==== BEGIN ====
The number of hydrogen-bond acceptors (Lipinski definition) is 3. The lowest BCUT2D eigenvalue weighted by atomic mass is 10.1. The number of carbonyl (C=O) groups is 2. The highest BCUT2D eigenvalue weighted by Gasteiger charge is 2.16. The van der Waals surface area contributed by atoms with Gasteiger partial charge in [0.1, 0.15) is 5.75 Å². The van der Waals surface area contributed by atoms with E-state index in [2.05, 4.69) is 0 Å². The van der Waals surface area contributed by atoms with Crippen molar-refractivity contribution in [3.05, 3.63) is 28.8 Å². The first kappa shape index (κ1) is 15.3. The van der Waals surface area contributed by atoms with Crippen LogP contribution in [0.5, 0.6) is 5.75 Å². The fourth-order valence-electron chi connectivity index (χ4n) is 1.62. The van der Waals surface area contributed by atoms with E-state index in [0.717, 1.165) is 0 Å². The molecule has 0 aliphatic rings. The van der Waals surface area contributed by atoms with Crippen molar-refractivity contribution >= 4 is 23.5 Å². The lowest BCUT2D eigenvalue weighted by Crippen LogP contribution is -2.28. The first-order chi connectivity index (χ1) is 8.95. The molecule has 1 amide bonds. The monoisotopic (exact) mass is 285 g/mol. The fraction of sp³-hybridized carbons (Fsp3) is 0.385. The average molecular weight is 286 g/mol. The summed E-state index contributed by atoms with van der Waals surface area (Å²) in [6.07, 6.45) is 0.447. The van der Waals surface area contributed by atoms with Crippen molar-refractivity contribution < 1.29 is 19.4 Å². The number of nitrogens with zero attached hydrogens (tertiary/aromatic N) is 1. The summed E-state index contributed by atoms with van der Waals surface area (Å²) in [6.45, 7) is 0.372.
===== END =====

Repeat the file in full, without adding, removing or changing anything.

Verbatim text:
The number of hydrogen-bond acceptors (Lipinski definition) is 3. The lowest BCUT2D eigenvalue weighted by atomic mass is 10.1. The number of carbonyl (C=O) groups is 2. The highest BCUT2D eigenvalue weighted by Gasteiger charge is 2.16. The van der Waals surface area contributed by atoms with Gasteiger partial charge in [0.1, 0.15) is 5.75 Å². The van der Waals surface area contributed by atoms with E-state index in [2.05, 4.69) is 0 Å². The van der Waals surface area contributed by atoms with Crippen molar-refractivity contribution in [3.05, 3.63) is 28.8 Å². The first kappa shape index (κ1) is 15.3. The van der Waals surface area contributed by atoms with Crippen LogP contribution in [0.5, 0.6) is 5.75 Å². The fourth-order valence-electron chi connectivity index (χ4n) is 1.62. The van der Waals surface area contributed by atoms with E-state index in [0.717, 1.165) is 0 Å². The molecule has 0 aliphatic rings. The van der Waals surface area contributed by atoms with Crippen molar-refractivity contribution >= 4 is 23.5 Å². The lowest BCUT2D eigenvalue weighted by Crippen LogP contribution is -2.28. The first-order chi connectivity index (χ1) is 8.95. The molecule has 1 amide bonds. The monoisotopic (exact) mass is 285 g/mol. The fraction of sp³-hybridized carbons (Fsp3) is 0.385. The average molecular weight is 286 g/mol. The summed E-state index contributed by atoms with van der Waals surface area (Å²) in [6.07, 6.45) is 0.447. The van der Waals surface area contributed by atoms with Crippen molar-refractivity contribution < 1.29 is 19.4 Å². The number of nitrogens with zero attached hydrogens (tertiary/aromatic N) is 1. The summed E-state index contributed by atoms with van der Waals surface area (Å²) in [6.45, 7) is 0.372.